Man, I am glad I "liked" you guys on facebook. The mini updates are great in between the full blown blog posts. I had to use my wife's FB since I don't have an account so the added benefit is she is starting to ask me questions about overlanding (evil grin). Glad to hear you're back on the road.
If you are interested in more check out: http://homeonthehighway.com
Also if you have a facebook, please add us at http://facebook.com/homeonthehighway
We settled into to life at our apartment. It was nice to have some routine after being on the move for so long. We would wake up in the morning, make some coffee, and hang out on the roof of our apartment watching the waves, the sun, and life waking up in our little town of Huanchaco.
It didn't take long for word to trickle out on the streets that "Home on the Highway" had a sweet beach pad and the visitors soon started rolling in.
Our first friends who came were our Canadian buds we had recently met in Ecuador. We spent lots of time strolling the town together, drinking Trujillo beers, and sitting on the beach. Standard Hunachaco life.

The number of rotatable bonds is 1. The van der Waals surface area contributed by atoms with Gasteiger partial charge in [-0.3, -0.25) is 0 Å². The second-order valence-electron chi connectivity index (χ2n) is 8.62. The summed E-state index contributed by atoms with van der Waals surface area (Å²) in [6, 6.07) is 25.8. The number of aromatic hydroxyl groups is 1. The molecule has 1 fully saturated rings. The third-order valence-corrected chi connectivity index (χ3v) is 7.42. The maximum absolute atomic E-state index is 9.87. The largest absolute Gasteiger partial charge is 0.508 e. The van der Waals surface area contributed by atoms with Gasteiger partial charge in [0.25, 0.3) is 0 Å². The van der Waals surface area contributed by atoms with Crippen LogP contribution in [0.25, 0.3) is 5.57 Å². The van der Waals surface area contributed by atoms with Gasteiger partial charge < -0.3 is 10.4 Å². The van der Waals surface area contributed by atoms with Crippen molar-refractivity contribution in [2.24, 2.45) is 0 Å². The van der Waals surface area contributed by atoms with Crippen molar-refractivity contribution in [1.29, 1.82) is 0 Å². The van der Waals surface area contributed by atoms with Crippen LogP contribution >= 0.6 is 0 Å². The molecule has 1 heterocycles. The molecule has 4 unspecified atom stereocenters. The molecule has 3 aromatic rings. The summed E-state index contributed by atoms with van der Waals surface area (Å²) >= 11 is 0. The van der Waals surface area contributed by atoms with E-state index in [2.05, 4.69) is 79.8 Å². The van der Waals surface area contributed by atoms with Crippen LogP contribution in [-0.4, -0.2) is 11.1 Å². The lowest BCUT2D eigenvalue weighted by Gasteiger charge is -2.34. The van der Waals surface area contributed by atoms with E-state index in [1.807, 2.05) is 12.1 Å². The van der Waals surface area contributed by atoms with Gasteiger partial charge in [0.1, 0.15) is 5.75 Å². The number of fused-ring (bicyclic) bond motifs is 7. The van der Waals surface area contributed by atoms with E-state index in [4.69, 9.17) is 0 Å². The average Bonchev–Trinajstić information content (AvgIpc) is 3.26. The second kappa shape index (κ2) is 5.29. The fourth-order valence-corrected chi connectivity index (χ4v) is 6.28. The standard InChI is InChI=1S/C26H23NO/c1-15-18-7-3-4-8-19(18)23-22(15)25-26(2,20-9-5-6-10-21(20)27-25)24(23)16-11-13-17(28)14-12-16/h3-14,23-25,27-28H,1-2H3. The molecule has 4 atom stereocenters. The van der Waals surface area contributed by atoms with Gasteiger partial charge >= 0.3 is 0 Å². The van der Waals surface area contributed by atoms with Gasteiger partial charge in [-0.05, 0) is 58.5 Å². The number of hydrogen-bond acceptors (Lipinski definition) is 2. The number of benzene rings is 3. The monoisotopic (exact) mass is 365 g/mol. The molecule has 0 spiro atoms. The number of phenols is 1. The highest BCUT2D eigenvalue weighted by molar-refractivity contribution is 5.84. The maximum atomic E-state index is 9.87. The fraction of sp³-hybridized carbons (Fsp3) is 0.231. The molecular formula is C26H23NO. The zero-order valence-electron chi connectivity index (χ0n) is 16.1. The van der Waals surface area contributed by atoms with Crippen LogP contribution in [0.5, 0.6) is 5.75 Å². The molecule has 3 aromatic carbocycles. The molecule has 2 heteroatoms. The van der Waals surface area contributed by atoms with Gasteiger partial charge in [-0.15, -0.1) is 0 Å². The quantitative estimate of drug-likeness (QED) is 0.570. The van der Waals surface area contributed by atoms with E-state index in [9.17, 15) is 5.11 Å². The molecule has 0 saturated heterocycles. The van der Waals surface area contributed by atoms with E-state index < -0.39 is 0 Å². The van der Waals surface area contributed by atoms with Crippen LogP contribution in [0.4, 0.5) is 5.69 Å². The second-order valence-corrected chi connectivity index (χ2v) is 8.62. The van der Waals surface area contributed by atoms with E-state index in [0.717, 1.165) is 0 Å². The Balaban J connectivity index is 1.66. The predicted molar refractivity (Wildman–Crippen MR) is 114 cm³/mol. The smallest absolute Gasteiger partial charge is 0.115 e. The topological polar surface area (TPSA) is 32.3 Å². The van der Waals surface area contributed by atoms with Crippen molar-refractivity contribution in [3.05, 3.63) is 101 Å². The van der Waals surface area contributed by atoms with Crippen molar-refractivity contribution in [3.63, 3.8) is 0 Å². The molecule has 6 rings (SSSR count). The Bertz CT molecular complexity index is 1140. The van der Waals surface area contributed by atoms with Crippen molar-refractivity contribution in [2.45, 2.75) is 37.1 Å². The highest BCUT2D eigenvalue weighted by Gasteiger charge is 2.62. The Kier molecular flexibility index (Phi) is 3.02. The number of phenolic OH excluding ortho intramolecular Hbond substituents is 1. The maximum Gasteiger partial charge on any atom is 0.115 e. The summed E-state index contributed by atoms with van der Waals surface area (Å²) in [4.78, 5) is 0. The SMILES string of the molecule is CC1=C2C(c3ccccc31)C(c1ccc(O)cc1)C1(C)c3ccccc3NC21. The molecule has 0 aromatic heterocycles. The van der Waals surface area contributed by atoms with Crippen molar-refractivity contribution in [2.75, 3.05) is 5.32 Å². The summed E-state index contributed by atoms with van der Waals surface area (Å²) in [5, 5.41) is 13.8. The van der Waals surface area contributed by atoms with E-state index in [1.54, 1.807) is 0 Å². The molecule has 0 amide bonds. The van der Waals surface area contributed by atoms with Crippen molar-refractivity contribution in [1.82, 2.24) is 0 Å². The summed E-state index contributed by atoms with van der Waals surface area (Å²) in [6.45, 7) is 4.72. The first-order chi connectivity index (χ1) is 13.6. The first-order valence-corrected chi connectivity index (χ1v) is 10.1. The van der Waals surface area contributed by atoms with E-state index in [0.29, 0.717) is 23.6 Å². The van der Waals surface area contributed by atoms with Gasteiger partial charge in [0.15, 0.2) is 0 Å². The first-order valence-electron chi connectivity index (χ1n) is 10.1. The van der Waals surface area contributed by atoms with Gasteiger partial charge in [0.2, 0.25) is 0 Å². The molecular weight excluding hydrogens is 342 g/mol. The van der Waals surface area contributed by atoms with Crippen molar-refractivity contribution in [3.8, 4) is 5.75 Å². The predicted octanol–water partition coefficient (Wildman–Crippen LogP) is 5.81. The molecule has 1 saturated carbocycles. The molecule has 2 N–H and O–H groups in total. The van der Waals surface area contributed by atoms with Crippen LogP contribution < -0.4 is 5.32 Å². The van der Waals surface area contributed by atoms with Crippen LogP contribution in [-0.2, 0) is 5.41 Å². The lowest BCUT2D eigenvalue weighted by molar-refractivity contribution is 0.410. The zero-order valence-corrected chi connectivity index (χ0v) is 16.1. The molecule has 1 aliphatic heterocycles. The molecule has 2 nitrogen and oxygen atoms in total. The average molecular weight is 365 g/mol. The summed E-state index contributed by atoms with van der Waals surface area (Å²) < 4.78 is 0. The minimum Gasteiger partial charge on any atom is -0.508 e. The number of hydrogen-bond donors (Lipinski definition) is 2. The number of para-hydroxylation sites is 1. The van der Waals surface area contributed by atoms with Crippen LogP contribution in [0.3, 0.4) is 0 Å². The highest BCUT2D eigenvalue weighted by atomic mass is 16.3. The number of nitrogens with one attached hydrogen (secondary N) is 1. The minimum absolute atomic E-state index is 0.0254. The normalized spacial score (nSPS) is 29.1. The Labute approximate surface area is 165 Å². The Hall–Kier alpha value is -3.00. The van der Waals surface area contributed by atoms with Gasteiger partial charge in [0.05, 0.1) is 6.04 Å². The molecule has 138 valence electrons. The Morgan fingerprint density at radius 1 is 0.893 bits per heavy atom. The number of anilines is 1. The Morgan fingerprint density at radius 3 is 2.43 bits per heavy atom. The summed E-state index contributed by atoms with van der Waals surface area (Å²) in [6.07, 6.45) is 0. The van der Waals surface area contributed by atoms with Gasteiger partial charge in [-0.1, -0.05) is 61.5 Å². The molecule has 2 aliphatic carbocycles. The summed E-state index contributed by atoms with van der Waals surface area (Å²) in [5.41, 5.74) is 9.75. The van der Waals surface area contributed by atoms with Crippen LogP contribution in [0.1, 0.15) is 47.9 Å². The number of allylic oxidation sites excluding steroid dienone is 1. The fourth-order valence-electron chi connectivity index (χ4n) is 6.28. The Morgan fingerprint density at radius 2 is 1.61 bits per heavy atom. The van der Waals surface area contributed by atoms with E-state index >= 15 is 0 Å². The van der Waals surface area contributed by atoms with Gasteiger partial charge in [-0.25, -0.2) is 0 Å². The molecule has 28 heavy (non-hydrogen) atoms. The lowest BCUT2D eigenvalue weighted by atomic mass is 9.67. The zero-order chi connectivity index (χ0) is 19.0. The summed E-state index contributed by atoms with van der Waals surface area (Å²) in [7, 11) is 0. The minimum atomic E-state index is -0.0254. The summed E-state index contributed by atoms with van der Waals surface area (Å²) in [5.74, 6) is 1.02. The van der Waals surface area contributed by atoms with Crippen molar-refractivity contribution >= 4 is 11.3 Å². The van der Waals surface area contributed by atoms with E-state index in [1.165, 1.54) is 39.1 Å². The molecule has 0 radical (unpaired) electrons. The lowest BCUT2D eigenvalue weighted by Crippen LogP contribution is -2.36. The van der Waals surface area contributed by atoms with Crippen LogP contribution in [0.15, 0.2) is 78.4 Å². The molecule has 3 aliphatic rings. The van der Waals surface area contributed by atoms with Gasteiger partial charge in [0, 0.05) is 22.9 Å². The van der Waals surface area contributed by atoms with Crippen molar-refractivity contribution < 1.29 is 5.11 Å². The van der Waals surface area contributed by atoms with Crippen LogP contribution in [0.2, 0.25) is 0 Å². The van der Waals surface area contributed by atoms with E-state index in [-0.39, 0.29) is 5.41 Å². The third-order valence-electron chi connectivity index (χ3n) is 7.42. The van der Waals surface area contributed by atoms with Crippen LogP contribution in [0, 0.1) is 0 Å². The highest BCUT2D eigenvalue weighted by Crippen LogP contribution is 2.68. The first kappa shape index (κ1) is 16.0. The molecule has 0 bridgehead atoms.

We paid a visit to Trujillo's largest ruin, the infamous CHAN-CHAN... ChanChan is a massive ruin covering over 20KM of land. It is actually the largest Pre-Columbian ruin in all of South America. The main complex is surrounded by giant adobe walls and divided up into various sections inside for ceremony, farming, and everyday life. At its peak over 30,000 people lived in this city. It was the capital of the Chimu empire.
The adobe walls are full of intricate patterns occasionally depicting animals as well.
ChanChan was kind of cool at first, however, after strolling along through the mud hallways eventually it gets pretty damn boring. We usually shy away from guides and prefer to discover a place by ourselves, I feel ChanChan needs a guide to do it justice.
We are headed out of the mud fortress when we come across a Peruvian family who has drug its 2-year old little boy out to see the mud. Surprisingly, the boy is not at all interested in staring at brown walls for hours at a time and its throwing a straight up tantrum as his clearly annoyed parents continue to drag him through the ruins.